By Sami Zaptia.
Tripoli, 16 June 2013:
The Prime Minister’s Media and Communications Department organized a workshop for the media departments of all . . .[restrict]its Ministries on “government media relations strategy” last Thursday 13th June.
The workshop was supervised by Amel Al-Jerary the head of Prime Minister Ali Zeidan’s Media and Communications Department and in cooperation with “an international team of experts” specialized in media communications.
The report on the NOC‘s website, did not mention the name of the international experts nor their nationality. However, Libya Herald reporters had noticed over the last couple of weeks the presence of these experts sitting in on Zeidan’s press conferences.
The Zeidan government has come in for much criticism for its lack of media savvyness and its inability to dominate the political media agenda.
For example, despite having 30 Ministers, Zeidan is still generally only able to produce one press conference per week. His media office neither produces a roundup of his weekly cabinet meetings nor his press conferences.
Moreover, Zeidan, unlike his predecessor Al-Kib, stubbornly refuses to appoint an official spokesperson. When last asked about this a few months ago at a press conference he said that he preferred to speak to the people personally and that he could not find a suitable person for the job.
However, in reality Zeidan avoids being fully transparent and accountable to the people by avoiding one-to-one media interviews and prefers to hide behind a one-question-per-media press conference, and limits this to 5 questions per press conference.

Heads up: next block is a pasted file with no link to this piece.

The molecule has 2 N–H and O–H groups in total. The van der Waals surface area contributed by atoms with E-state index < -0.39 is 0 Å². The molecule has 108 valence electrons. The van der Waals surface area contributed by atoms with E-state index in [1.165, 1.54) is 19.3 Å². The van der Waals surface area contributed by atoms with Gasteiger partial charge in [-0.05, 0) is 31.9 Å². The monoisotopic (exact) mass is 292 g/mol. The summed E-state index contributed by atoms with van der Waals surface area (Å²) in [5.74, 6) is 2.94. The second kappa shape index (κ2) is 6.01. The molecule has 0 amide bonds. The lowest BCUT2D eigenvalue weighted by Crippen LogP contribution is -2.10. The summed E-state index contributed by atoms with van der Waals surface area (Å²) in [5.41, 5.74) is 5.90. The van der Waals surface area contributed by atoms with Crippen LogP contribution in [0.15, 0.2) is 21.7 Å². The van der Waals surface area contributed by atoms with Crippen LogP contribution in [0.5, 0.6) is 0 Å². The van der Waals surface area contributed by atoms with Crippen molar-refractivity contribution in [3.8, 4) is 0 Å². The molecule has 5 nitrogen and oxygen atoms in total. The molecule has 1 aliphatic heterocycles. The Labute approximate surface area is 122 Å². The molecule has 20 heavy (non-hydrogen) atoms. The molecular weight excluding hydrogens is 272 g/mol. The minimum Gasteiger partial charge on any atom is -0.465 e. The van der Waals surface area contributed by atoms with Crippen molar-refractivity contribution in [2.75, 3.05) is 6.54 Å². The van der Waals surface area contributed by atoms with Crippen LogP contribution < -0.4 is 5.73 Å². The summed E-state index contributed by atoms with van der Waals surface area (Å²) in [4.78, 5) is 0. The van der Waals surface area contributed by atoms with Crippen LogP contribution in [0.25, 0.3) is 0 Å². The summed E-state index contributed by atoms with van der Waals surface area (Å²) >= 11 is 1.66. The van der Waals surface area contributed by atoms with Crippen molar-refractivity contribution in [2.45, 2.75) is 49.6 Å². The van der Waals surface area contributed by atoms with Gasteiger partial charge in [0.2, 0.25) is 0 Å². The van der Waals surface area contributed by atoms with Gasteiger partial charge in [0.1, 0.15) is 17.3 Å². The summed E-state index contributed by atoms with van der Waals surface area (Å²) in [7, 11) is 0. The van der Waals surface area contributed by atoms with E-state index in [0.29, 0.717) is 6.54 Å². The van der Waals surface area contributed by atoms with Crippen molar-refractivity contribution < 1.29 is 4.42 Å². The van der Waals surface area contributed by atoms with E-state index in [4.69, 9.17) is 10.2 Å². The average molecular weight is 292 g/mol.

Equally, at times of crises and the need for critically accurate reporting, all the media departments in all the Ministries, including the Prime Minister’s media office, are unable to comment on breaking news in real time.
Ultimately, Zeidan does not seem to appreciate the important role of the media in modern day politics. He fails to understand that the media needs to fill-in its media output every single day, whether the government supplies it with information or not.
This is not the first group of international media consultants to offer help to the Zeidan government, as at the beginning of the year another group of consultants were helping for a few weeks.
It is hoped that this latest batch of international experts will help raise the quantity and quality of media output by the Zeidan government. However, Libya Herald understands that this group of consultants is also here for a short period of time.
The Zeidan government often says that it is doing preparatory work and laying foundations for future governments to build upon. It is therefore hoped that Zeidan will start to appreciate the importance of media communications in modern day politics and in the frequent crises situations that Libya finds itself in by putting in place long term foundations for successive governments.
The foundations of efficient and modern media departments at all of the Ministries starts with long term strategic training in the field for its personnel as opposed to piecemeal training being offered by different organisations. Good media comunications also requires media departments to be well manned with top quality and well paid personnel.